McCausland, C. and McGrath, S., Celtic Anglian Water(free)
The sludge stream at Ringsend WWTP in Dublin was recently expanded to include a third CAMBI hydrolysis stream and a fourth anaerobic digester. The expanded sludge stream has the capacity to treat 120 tonnes/day of sludge on a dry matter basis. In addition to this, the capacity of the drum thickening plant was doubled by the installation of 3 new drum thickeners, increasing the capacity to thicken surplus activated sludge (SAS). This reduced the co-settling of large volumes of SAS in the primary settlement tanks which was historically the case. The sludge processed at Ringsend comprises of a blend of primary sludge and thickened SAS (TSAS). Since January 2010, the ratio of Primary : TSAS in the sludge blend for CAMBI-digestion has changed toward a more TSAS-rich blend. On a volumetric basis, sludge blends of 0,10,20,30,40, and 50% TSAS have been digested, with minimal impact on the stability of the anaerobic digestion process. This paper outlines the performance of the sludge stream at Ringsend (since the sludge stream expansion) in terms of the following key performance indicators: dewatering efficiency, biogas composition and biogas yield
Keywords: CAMBI, Biosolids, Anaerobic Digestion.
Celtic Anglian Water operate Ringsend WWTP in Dublin. The plant treats all of Dublin’s municipal wastewater and is the largest treatment plant in Ireland. Ringsend WWTP is a tertiary treatment plant, with 12 lamella plate settlement tanks for primary treatment, 24 SBRs (secondary treatment) and UV treatment during the summer bathing season. There is also an extensive sludge treatment works at Ringsend. This incorporates a CAMBI THP plant, 4 mesophilic digesters, a CHP and 3 thermal dryers. The plant in its current form has been operating since 2003, though there has been wastewater treatment at the site since the early 20th Century.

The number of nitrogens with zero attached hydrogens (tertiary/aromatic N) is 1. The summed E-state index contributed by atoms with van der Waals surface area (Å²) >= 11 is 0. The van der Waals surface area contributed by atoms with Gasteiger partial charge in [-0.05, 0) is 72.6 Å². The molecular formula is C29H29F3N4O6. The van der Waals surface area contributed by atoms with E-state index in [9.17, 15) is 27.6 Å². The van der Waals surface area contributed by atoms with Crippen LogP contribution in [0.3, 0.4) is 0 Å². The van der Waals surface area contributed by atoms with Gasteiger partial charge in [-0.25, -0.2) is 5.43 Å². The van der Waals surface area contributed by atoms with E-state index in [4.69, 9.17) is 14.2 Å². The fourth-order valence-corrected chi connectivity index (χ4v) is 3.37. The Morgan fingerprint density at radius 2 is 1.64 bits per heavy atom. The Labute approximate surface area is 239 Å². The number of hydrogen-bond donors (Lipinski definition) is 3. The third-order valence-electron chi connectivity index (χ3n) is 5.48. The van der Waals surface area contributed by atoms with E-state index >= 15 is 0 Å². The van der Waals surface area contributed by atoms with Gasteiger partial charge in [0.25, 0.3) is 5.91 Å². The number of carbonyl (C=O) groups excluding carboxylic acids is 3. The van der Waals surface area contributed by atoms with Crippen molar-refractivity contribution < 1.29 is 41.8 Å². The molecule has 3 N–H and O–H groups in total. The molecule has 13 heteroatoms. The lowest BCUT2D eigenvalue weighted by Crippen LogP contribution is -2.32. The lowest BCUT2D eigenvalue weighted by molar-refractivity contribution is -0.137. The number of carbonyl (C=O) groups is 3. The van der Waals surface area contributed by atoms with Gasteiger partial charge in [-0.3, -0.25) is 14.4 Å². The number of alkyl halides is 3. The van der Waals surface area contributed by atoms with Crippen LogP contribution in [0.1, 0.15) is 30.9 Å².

Ringsend WWTW was designed with projected loads of 101 tonnes TSS by 2020. However, due to rapid population growth and infrastructural expansion in Dublin during the last fifteen years the plant was accepting 2020 design loads on opening in 2003. These loads tested the capacity of the plant, especially in its capacity to process the volumes of sludge produced, and a sludge stream expansion programme was thus put in place.
In 2008/2009 the sludge stream at Ringsend was expanded. This brought the CAMBI process from 2 streams to 3 streams. In addition to this a 4th anaerobic digester was built, and 3 extra drum thickeners (bringing the total to 6) were commissioned. The extra thickeners allowed for all SAS to be thickened, thus stopping (or minimising) the practice of co-settling. The new CAMBI THP stream allowed for duty/duty/standby operation and the ability to run 3 streams in times of increased sludge production, or when reduced capacity in the thermal drying plant necessitates processing more through the CAMBI plant. The 4th anaerobic digester allowed for the capacity to deal with the increased sludge loading from the 3rd CAMBI stream without compromising sludge retention times.